Life In the Slow Lane

Published on: 07:44AM Sep 17, 2008

Forty-one years after the Summer of Love put Hippies and Haight-Asbury in the national vocabulary, many of the spiritual kin of the flower children – and probably a handful of the very same people who were there in `67 – returned to San Francisco this summer for a celebration of something much more essential than sex, drugs and rock n roll. 


Food was what got them to turn out and turn on.


This story from earlier this month in the Food section of the Washington Post is a good description of what’s become a major trend in the alt-food movement:  the support for so-called Slow Food.  My posting today is another riff on these movements in the food and agriculture business that really define themselves by what they are not, or what they’re opposed to.  Last week, I blogged about how Farm Aid today is all about Good Food, and isn’t interested in helping mainstream agriculture.  The raw milk movement is all about challenging the evils of pasteurization.  The organic and rBST-free movements are a response to the evils of modern technology being applied to agriculture.


And drawing threads from all of these, Slow Food is a European trend that has migrated across the pond (as many of these trends seem to do) to challenge the Fast Food leviathan where it started (well, Ray Kroc started out in southern California, but San Fran is close enough).  Ultimately, it’s a reaction to the commodity-style mindset that breeds conformity in our approach to feeding ourselves.


Read this quote from the movement’s founder:

"For food to be good, it must be good, clean and fair," said Carlo Petrini, who founded Slow Food International in 1986 in response to the opening of a McDonald's near the Spanish Steps in Rome. "If any one of these conditions is missing, it isn't good food."


There’s some appeal in this iconoclastic, counter-culture approach.  After all, that’s what the 60’s brought us as a society:  the opportunity to ask serious questions about whether mainstream society was collectively making good choices.  Not that many of the fashion choices that ensued in the 1970s were sound, but at least they represented a unique response to grey flannel suits.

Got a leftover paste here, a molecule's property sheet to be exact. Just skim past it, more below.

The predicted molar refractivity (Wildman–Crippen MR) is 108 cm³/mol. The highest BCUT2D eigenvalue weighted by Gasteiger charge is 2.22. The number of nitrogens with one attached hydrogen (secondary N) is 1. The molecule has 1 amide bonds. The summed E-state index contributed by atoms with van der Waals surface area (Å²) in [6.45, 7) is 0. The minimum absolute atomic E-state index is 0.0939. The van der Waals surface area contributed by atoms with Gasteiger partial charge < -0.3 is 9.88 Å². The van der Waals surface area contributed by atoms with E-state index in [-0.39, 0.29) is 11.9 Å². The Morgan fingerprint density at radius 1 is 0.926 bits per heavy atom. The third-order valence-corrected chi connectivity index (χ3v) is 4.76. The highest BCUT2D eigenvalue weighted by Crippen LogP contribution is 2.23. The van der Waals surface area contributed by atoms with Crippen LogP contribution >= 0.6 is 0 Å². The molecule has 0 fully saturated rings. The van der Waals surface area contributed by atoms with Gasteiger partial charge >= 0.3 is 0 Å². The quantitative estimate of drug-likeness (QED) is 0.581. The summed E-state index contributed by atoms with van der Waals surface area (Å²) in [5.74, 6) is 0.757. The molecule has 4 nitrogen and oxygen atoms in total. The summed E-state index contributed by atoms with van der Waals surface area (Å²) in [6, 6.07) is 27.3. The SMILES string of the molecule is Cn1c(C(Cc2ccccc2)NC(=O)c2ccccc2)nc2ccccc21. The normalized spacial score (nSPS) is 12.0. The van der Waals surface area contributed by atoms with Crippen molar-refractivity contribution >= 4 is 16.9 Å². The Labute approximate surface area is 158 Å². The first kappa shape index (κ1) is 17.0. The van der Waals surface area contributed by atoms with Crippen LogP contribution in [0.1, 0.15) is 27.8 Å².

But it seems that most people, at least in this country, like fast food precisely because it’s predictable and comfortable.  Not to mention convenient and affordable.  There are some who will pay a premium for esoteric foods that are novel or offbeat, especially when it becomes fashionable to look for exotic truffles and heirloom tomatoes.  And precisely because food today is abundant and cheap, it frees up more disposable income for some to experiment with these alt-foods. 


But it seems like the Slow Food aficionados have a tough road to hoe in convincing people that familiar types of food and popular brands of food marketers, with their cheeseburgers and fries, are bad for the soul.  They’re going about it using the same tactics as the other alt-food fanatics use, and I doubt the outcome will be much different.  In the end, most consumers tend to like predictability when they eat.  I know my kids do, and I doubt that most adults change their habits a whole lot in ensuing decades.  Slow Food is akin to so many trends of the 1960s and later that couldn’t make themselves enduring alternatives to the mainstream precisely because once any movement becomes popular, it joins the mainstream being rebelled against in the first place.  That’s already happening with organic food, which has become big business.   For some, food is first and foremost political, and it's clear that's what's at the heart of the Slow Food movement. Others just want dinner, and no politics with their fries. Who can blame them?